There’s a lot of content on the Internet. Some of the most successful businesses of the Internet era are the ones that provide filters to help us wade through all that content. Search (which is to say Google) lets users enter a topic and then returns a set of pages that contain information about that topic. Social media (mainly Facebook) analyzes our personal relationships, interests, and behaviors, then shows us content that it thinks we will want to see.
To oversimplify a bit, search helps users who are deliberately seeking out specific answers to specific questions. Social media helps users discover things that that are relevant and interesting to them.
Neither filtering method is especially conducive to the way we have traditionally published reports.
It’s tempting to think of the Internet as a massive series of hub-and-spoke affairs, with each homepage serving as a hub where users land before exploring various internal pages that branch off as spokes. Indeed, that's how websites used to work.
That model does not reflect the reality of today’s Internet use.
For example, in a much-discussed internal report on its digital strategy, the New York Times revealed that traffic to its homepage declined by about half between 2011 and 2013.
The Atlantic reports a similar trend, noting that in 2012 roughly 90% of the visits to the site began on something other than the homepage. The Atlantic’s Bob Cohn writes that “driving traffic” to interior pages of the site is the one thing that “the homepage is not much good for.”
And yet both The Atlantic and the NYT have seen their web traffic increase even as their homepage traffic has dwindled. For many sites, search and social media referrals account for the majority of traffic, and both predominantly send traffic traffic directly to internal pages.
As of late 2015, Facebook referrals accounted for 43% of traffic to major media sites. Indeed, new media darlings like Upworthy and BuzzFeed were built almost entirely on Facebook referrals.
That said, the heyday of social media driving traffic to websites has arguably already passed.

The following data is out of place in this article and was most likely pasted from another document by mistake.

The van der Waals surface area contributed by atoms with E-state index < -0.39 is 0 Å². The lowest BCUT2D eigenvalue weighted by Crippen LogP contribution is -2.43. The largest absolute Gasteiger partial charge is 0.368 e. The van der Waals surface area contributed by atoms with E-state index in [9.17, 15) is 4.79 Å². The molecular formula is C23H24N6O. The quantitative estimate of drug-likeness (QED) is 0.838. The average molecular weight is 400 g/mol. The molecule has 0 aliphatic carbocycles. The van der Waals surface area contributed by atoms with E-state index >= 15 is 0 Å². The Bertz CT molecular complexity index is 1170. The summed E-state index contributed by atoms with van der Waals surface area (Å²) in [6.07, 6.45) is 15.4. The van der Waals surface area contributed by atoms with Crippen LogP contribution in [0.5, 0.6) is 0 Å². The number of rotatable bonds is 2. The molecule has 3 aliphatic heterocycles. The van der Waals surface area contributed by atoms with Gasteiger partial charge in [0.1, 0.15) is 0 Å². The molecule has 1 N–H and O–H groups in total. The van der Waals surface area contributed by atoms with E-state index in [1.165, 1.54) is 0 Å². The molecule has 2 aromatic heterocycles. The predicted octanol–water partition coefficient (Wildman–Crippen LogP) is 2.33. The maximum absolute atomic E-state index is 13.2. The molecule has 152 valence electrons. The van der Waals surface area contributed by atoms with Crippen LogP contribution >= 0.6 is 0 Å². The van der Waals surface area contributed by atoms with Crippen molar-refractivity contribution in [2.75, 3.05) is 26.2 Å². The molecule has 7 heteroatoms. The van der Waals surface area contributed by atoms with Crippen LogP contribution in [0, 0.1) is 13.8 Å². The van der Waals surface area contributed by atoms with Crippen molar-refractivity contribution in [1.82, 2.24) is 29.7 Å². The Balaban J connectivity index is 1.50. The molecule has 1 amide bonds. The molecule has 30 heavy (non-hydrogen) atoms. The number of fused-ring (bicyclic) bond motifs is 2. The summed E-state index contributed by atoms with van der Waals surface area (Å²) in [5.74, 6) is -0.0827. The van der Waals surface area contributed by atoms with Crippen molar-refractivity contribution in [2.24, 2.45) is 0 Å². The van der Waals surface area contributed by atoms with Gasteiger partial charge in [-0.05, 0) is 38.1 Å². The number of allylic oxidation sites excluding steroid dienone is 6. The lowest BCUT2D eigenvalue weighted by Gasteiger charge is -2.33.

Facebook—the juggernaut driving so much web traffic—has made it harder than ever for users to see organic content. Changes to Facebook’s algorithms have reduced the organic reach of “brand” content (aka content that comes from pages rather than profiles) from 16% down to just 2%, meaning that only 2% of the people who like your organization’s page will likely see any given post from that page.
These days, we know that Facebook's algorithms often privilege hate speech and misinformation over evidence-backed research.
Facebook’s changes cut traffic to Upworthy by almost half over the course of two months.
Twitter is even less helpful. An analysis in The Atlantic suggested that the rate of clicks back to an article from Twitter is about 1%. As Derek Thompson writes:
Twitter is worthless for the limited purpose of driving traffic to your website, because Twitter is not a portal for outbound links, but rather a homepage for self-contained pictures and observations.
In other words, Facebook and Twitter—the two sites most government agencies and think tanks rely on for sharing content—are turning into self-contained gardens that users leave less and less frequently.
The Internet has broken traditional publishing models. The gatekeepers are gone. Your report now competes with a billion publishers creating content across a million channels. And it must find its way to an audience that has adopted entirely new ways of finding and reading content online.